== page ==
Do dogs suffer from depression?
Can dogs suffer from Depression? In short, yes! In recent years dogs have become a part of our families, rather than just a companion. It was not that long ago that it was believed that dogs did not feel pain like us, unfathomable if you think about it now isn't it! Our understanding and knowledge of just how similar dogs and humans are is growing, along with dogs being treated just how they should be.
Dogs feel an array of emotions like us, from happiness and excitement, to, anger, anxiety, hunger, thirst, and so on.
It can be difficult to recognise depression in dogs, but it is important to acknowledge it and help them through it. There are some key signs that you can look out for, but if you are unsure it is always best to chat to your behaviorist or veterinarian.
SIGNS OF DEPRESSION IN DOGS
- Not greeting you at the door with his tail wagging, excited and showing a doggy smile from ear to ear, like normal.
- Eating less than normal and has an unusually reduced appetite.
- Moping around more than normal. Sleeping more, not coming up to you for attention like you are both used to.
- Not as playful as normal around other dogs or on walks.
- Unusual behavior such as excessive licking, hiding or changes in sleeping habits.
COMMON CAUSES OF DEPRESSION IN DOGS
- The first step is to have your dog checked by a Veterinarian. As with any list of symptoms, they can be caused by a range of problems. It is best to rule out any potential health conditions. For example, in dogs suffering from sore joints and arthritis, it is common for them to become a bit 'snappy' due to their pain. This is easily confused with aggressive and poor behavior.
- The loss of their best friend, whether it be another pet in your house or a family member. This is the most common cause. Pets grieve just like we do, hard to believe for some but it is true. We are all our dogs know, love and rely on.
- Sudden changes in the household, such as the introduction of a newborn baby or pets.
- Boredom and a lack of purpose can also be causes.
- You... believe it or not. Dogs are extremely sensitive to the energy around them. If you are depressed, he can pick up on this and unknowingly alter his own mood too.
- A traumatic or stressful event can be a trigger for depression. Dogs suffering from depression with this as the cause, I highly recommend seeing a Behaviorist.
HOW TO TREAT A DOG WITH DEPRESSION, WHAT CAN YOU DO?
- If you think your dog is suffering from depression, the first step is to have him seen by a veterinarian to rule out any underlying health conditions.
- If your dog is depressed, the best thing you can do is give them some solid TLC. Show your affection so he knows he is loved and appreciated.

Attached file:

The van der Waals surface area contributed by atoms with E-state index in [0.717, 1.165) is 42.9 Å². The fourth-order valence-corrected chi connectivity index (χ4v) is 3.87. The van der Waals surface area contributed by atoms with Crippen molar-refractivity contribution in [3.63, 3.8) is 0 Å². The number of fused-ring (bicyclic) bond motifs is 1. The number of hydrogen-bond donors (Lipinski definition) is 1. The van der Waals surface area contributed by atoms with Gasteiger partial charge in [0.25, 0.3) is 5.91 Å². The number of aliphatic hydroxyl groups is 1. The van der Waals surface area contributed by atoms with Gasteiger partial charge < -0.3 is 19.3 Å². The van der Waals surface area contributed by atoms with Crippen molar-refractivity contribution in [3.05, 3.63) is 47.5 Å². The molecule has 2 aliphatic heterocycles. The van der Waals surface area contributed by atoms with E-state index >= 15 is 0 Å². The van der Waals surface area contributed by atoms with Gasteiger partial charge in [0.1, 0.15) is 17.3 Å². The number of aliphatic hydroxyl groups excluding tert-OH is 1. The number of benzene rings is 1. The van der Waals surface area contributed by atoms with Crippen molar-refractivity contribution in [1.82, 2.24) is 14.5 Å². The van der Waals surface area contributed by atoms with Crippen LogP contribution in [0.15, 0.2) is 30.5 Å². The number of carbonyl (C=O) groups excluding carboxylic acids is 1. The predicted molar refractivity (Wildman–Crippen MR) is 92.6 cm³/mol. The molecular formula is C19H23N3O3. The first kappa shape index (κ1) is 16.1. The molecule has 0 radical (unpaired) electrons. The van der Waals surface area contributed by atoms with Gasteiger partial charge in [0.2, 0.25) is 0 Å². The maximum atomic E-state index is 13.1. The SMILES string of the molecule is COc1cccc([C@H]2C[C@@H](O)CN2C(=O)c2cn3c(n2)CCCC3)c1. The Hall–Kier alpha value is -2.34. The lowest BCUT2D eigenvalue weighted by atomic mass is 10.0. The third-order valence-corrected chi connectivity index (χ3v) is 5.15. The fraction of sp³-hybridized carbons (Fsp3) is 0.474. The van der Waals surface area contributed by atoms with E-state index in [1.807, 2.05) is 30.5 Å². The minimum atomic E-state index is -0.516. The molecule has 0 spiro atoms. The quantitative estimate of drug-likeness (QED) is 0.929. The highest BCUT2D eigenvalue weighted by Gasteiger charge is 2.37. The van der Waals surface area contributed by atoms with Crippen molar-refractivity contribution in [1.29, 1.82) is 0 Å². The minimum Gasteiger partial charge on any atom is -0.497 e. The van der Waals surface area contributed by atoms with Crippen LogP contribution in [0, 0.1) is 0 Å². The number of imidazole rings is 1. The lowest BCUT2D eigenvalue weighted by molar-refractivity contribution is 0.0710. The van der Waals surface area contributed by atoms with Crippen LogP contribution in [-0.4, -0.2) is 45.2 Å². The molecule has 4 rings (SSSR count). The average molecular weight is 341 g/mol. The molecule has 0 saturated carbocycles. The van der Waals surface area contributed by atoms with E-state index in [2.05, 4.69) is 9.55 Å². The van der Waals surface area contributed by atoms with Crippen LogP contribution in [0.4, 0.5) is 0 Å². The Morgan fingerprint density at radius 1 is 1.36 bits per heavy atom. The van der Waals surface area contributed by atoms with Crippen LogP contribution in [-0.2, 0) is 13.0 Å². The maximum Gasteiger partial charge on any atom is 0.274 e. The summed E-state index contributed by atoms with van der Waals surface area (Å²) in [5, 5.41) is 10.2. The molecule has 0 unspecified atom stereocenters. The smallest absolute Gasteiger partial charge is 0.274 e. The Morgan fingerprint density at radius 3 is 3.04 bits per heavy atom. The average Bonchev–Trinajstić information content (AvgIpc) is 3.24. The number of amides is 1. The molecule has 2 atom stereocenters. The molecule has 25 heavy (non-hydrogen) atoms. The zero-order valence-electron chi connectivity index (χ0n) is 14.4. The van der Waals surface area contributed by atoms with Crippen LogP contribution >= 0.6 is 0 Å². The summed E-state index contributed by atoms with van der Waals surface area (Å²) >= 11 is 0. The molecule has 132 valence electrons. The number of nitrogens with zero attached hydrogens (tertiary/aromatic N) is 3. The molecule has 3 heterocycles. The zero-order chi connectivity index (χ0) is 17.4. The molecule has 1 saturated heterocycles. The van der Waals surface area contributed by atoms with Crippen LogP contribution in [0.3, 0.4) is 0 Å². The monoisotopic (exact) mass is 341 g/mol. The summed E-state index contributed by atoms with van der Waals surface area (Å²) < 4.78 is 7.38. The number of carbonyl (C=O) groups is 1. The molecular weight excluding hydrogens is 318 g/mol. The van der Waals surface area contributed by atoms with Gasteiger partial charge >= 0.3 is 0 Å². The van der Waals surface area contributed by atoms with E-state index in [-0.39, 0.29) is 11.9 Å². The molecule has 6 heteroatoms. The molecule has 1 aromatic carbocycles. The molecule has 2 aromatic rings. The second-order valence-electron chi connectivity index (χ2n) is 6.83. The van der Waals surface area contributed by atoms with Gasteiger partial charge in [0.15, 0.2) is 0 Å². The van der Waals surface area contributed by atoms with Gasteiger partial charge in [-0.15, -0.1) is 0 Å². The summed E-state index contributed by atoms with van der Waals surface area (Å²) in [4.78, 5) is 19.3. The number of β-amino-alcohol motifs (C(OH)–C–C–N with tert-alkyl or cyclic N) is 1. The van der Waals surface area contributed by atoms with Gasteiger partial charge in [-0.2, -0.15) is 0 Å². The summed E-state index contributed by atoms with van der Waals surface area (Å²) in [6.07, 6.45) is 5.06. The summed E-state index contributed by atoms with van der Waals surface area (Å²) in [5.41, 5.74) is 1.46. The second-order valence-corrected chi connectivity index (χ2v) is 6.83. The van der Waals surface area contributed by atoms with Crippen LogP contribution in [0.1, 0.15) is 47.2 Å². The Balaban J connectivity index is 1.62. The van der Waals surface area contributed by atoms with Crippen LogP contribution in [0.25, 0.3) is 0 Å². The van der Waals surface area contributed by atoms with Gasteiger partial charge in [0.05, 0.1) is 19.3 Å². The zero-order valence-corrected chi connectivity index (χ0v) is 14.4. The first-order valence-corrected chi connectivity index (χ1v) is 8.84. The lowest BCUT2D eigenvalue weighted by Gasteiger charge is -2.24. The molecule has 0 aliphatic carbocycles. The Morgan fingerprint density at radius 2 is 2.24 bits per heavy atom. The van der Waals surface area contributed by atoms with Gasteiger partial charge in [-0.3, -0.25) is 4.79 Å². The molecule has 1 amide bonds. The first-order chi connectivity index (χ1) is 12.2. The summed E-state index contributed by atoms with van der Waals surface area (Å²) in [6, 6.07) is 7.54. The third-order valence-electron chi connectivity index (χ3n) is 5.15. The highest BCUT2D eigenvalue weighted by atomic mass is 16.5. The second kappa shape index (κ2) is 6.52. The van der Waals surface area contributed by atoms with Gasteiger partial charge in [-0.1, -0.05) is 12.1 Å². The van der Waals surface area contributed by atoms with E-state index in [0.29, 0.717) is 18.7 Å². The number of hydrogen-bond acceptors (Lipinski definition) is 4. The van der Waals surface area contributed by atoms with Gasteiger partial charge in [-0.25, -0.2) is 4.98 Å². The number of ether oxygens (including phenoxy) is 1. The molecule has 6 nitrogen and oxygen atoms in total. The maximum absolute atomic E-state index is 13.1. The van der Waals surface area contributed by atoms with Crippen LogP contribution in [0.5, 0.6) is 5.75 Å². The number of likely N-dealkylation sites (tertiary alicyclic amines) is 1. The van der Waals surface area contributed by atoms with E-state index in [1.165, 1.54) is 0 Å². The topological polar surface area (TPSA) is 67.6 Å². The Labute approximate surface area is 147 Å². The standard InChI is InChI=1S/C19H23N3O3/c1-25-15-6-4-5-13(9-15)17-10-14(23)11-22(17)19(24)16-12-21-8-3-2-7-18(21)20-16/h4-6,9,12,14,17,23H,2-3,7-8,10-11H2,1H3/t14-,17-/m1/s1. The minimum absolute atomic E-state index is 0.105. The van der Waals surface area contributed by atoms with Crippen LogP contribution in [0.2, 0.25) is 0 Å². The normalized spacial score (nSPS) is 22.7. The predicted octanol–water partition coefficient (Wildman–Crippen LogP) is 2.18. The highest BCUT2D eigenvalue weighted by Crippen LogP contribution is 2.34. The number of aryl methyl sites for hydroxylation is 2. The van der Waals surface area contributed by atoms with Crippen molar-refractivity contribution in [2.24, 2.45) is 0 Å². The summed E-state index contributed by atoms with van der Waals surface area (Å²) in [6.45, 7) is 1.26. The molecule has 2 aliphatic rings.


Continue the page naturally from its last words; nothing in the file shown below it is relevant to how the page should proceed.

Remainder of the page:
- Reward signs of happiness by giving a treat or lots of praise when your dog shows excitement. This re-enforces that it is good to show happy and excited behavior.
- Get outdoors.... take him on walks. Sunshine is not just healing and energizing for us, but also for animals. Go do the things that he loves to do and soak up some Vitamin D.
- Feed good quality food. Think about how your emotions fluctuate when you are eating foods that are highly processed or low in nutrition. Dogs are no different, feeding a poor quality diet will lower his energy levels, reduce his want to play or exercise, and also potentially lead to weight gain.
- Using mind-stimulating toys. Toys that encourage him to use his mind will help to distract him from the sad feelings that he is experiencing.
- Exercise with a purpose... this means creating opportunities for your dog to exercise while being rewarded. This can be through providing raw bones for him to chew on, or toys that incorporate food inside them (like these treat balls). Toys that require effort to extract the goodies are ideal.
Here is a great short video that explains the essentials for dogs that are suffering from depression.
WHEN NOTHING SEEMS TO BE WORKING
- If you have tried everything I have written about above and your sad pooch's personality is still not picking up, I recommend seeking the advice of a Canine Behaviourist. I can not recommend Dionna at Animal Behaviour Australia - She is truly gifted!
- Dogs generally move through this phase reasonably fast but some can take longer. Don't expect him to be back to normal within a few days, but if you have not had any improvement for a few weeks, then further intervention may be necessary.
- Just remember that at the end of the day, the one thing that your dog wants more than anything is your love and affection. For a lot of dogs, this in itself is enough to turn their frown, upside down!
If you have any experiences that you would like to share, or have any questions, please reach out to me. I would love to hear from you.